I watch this flight come in sometimes, often they take a route more inland over North America, flying down past Albany, Scranton into KPHL. They take those single aisle airliners a long way. Sorry if this thread is completely mundane to everyone one here, i’m easily impressed. Thanks.
Yeah that is a really interesting point. We were talking on here a few months back about these 757 TATL routes, and the issue came up- what will replace the 757 (which are sadly aging, not that people love flying them TATL lol) on these thinner routes. And people rightly pointed out that the 737 is a solid candidate. Which surprised me (i’m not a pilot or anything, just love flying) but they are right on about it.
A wonderful plane indeed, the 737. I just booked around trip on United from PHL-SFO. On the way out i’m on an A320, which i expected. But i was so thrilled to see i’ll be on a 739 on the way back. I have nothing against flying on Airbuses, but i gotta admit it is somehow more fun to fly on a Boeing.
Wow, I will gladly ride on the Airbus over a Boeing narrowbody anyday. The Airbus is about 8 inches wider, meaning each seat is one inch wider, and the aisle is a bit wider. boeing designed the narrowbody fuselage in 1957 for the Boeing 707, and has stuck with the same dimensions for all of their narrowbody airplanes. It is just too narrow for today’s passengers! Try putting three normal size men in a three across row, and their shoulders are touching, and the guy on the aisle is really out in the aisle. In my opinion, Boeing needs to get with the real world, and widen their narrowbody airplanes to a tolerable size.
And, if you are in the last row on a 737-900, it will take you about 11 or 12 minutes to deplane at the end of the flight!
It takes so long to get off the 737-900 because everyone thinks they have to get up at the same time and reach into the overhead bins at the same time. What I’d like to see is a disembarking procedure similar to the embarking procedure. Let the flight attendants call out which rows are ready to go.
Another problem with getting on and off the plane is that very few airports have the capability of boarding through more than one door at a time.
Without a doubt Airbus makes a great plane, i fly them often and have few complaints. Thanks for the interesting stats, they really do help explain the success of the Airbus narrowbody.
Regarding the Boeing narrowbody, i’ve heard that flying transatlantic on a 757 is nightmarish in terms of passenger comfort. I’ve never had the (mis)fortune of flying a 757 to Europe, but it would be something i’d want to avoid if possible. Still, the range of the plane is quite impressive to me!
I fly the PHL-SFO route fairly often, and i’m almost always flying on an A320 or A321. With my upcoming trip, United had a better deal than US Airways. And even with United i was expecting to get an Airbus. So seeing that i’ll be on a 737 for the return leg was just something of a pleasant surprise. I guess as an American some part of me does wanna root for Boeing. Also, it’s been a little while for me since i’ve been on a Boeing so even if the comfort level isn’t as good as an Airbus it will still be interesting for me.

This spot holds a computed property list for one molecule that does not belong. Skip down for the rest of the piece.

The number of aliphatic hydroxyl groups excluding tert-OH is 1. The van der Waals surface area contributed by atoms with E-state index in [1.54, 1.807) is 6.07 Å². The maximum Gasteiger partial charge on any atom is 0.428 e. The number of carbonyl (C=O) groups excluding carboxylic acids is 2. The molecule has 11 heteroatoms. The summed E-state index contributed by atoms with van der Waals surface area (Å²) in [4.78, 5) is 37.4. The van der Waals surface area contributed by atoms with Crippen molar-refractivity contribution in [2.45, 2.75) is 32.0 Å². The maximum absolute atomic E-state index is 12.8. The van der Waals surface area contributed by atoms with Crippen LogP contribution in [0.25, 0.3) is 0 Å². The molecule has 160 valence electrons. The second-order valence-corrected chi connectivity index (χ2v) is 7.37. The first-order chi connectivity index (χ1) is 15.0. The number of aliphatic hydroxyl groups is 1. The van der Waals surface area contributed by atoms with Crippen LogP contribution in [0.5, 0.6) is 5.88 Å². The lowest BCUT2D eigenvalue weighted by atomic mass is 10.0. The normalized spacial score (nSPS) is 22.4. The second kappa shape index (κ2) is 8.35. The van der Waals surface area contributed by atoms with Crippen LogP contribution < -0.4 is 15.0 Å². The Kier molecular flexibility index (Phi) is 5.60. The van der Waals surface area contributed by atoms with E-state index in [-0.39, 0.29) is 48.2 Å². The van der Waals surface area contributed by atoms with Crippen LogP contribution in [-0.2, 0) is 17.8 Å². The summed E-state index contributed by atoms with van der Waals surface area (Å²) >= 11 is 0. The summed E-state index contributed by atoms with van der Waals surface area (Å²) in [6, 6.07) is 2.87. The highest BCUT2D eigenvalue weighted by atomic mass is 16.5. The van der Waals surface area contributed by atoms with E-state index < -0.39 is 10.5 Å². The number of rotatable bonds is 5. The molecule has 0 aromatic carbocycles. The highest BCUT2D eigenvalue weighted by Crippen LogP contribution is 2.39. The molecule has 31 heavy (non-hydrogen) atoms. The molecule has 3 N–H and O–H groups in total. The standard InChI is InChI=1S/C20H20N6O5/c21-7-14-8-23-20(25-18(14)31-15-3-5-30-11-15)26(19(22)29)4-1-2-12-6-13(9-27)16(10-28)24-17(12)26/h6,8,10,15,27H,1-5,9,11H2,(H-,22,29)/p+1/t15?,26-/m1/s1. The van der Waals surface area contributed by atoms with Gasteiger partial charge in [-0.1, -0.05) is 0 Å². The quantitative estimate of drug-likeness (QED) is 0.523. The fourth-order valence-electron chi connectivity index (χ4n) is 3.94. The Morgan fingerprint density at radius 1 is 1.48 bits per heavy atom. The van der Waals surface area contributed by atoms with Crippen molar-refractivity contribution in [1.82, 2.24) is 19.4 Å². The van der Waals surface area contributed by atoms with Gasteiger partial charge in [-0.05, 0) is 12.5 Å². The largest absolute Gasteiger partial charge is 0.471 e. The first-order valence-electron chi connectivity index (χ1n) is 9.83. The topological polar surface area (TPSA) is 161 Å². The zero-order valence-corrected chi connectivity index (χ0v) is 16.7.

As i said before, i’m easily impressed! Thanks for the reply.
Tip for comfortable seating on the United 737-900 … try for seat 7A or 7F. Hands down the most comfortable (outside of
first class, of course.) It is a bulkhead seat but they have cut out the bottom portion, you can put your bag under the seat in front of you, and you have scads of leg room. I noticed on some flights there is an extra charge and on others, no upgrade charge. Also rows
7 and 8 are usually the last to be sold on online bookings. I thought it was a fluke or good luck the first time it happened, but this spring and summer I’ve flown several flights using the 739 out of ORD, IAH and SFO and it seems pretty consistent. I even got an upgrade to
7F (from 29C) for only $49 on a SFO-ORD segment! Worth every penny.
Thanks for the tip! Quite a few PHL-SFO flights–and a move to San Fran for good in early 2013–are in my future, so this is good to know (the ethics of charging extra for desirable economy seats notwithstanding). On a cross country flight a comfy seat and good legroom is a godsend!
No kidding. You always here about “hot and high” takeoffs, i’m not a pilot and have no idea how much of an effect that really has… but it does make me wonder if United has the ability at Denver to switch in a 767 on a full flight and/or hot day or something. Just a thought. Thanks for the interesting info.
Airlines often schedule an aircraft that has sufficient range taking into account the winds for a particular route. They know that on occasion they will need to have the aircraft make an unscheduled refueling stop.
It does: LAX, SFO, OAK, RNO, LAS, SAN, MRY, SLC, PSP, etc. On a day with heavy winds the aircraft would be cleared to the west coast, make an unscheduled stop (at least, unscheduled to the pax), and then continue on.
In the days of large piston aircraft and early jets, it was not uncommon for a timetable to show a flight that was nonstop with a footnote that says a technical stop may be made enroute. This is similar to today’s flights, although the airlines don’t advertise that a technical stop may be made.